In October 2017, Supply Chain Matters and global business media called reader attention to a parts specification scandal that involved Japan based Kobe Steel. The disclosure indicated that workers had doctored or altered product quality certification paperwork involving multiple produced aluminum, copper, and steel metal products. In-essence, the declared specification standards of certain shipped metals were doctored to make shipping commitments. Once more, subsequent information disclosed that the practice had occurred for years.
This week, the postscript of the crisis was the announced resignation of this manufacturer’s CEO, along with resignation of five other executives including the head of the firm’s aluminum and copper division. Other executives are reported to have had their compensation levels slashed by more than 80 percent. The company further admitted that some of the falsification of records date back to 50 years, a staggering revelation.
Kobe serves as a prime supplier to global auto producer Toyota Motor. Initially there was a belief that the potential for below-standard aluminum sheets would involve that specific auto manufacturer. A stream of subsequent admissions and disclosures pointed to the potential for sub-standard aluminum product involving multiple industries. A published report from The Wall Street Journal’s Asian Business desk this week indicates that to-date, Kobe has disclosed that 605 customers received product affected by quality data falsification. Of that number, 222 customers were noted as external to Japan. The revelation has since forced receiving customers to have their re-check their own manufacturing processes and audit information to determine if any below specification product made its way to finished products.
Outgoing Kobe Steel CEO Hiroya Kawasaki pointed to a corporate culture that prioritized winning orders and meeting delivery deadlines over quality needs. That, from our lens, does not solely pertain to Japanese based customers, but does have a special meaning to a country-wide culture and reputation anchored in a perception of superior quality and process standards.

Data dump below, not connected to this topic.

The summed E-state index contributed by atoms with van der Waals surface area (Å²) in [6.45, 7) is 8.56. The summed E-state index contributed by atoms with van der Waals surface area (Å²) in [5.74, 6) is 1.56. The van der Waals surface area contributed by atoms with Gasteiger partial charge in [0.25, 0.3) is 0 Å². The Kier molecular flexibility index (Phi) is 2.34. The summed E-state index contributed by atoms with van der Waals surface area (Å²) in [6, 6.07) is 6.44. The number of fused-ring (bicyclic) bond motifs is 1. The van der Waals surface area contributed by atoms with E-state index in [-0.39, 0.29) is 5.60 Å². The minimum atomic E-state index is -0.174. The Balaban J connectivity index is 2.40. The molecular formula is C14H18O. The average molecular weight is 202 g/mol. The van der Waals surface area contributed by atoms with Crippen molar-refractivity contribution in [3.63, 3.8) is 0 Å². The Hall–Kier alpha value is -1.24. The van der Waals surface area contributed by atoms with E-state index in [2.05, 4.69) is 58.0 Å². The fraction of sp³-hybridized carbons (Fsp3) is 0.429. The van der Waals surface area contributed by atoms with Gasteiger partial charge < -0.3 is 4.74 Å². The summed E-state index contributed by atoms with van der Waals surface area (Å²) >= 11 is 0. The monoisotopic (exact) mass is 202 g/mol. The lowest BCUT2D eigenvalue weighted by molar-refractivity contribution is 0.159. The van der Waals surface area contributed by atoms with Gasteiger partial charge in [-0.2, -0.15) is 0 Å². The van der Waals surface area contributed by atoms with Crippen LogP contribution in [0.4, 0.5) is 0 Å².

Nor was Kobe the only Japan-based producer to admit to falsification of quality data. Additional revelations have come from Mitsubishi Materials and Suburu. In the case of Mitsubishi, the manufacturer disclosed in November 2017 that three of its supplier subsidiaries had each tampered actual quality specifications related to components shipped to respective customers in automobile, aircraft and power-plant sectors.
The granddaddy of falsification remains that of Takata, which doctored product design and quality specifications for millions of auto airbag inflators and subsequently succumbed to bankruptcy and acquisition.
While the global supply chain management community has witnessed similar acts of high level executive apologies and resignations from Japanese senior executives in the past, we can perhaps take some solace that the latest incidents have been painful in financial terms and in fraying longstanding supplier partnerships.
Obviously, Japan is not the only country with a culture that values delivery over quality. Our readers among multi-industry sourcing and procurement sectors can likely cite other countries as-well. Japan, however, is something altogether disappointing.
The difference is damage to long-standing reputation and trust, and that will take some time to restore. Regardless, a change in senior leadership is an ideal first step, particularly when a younger form of leadership takes the helm. No doubt, lots of additional focus on altering systemic business culture remains.
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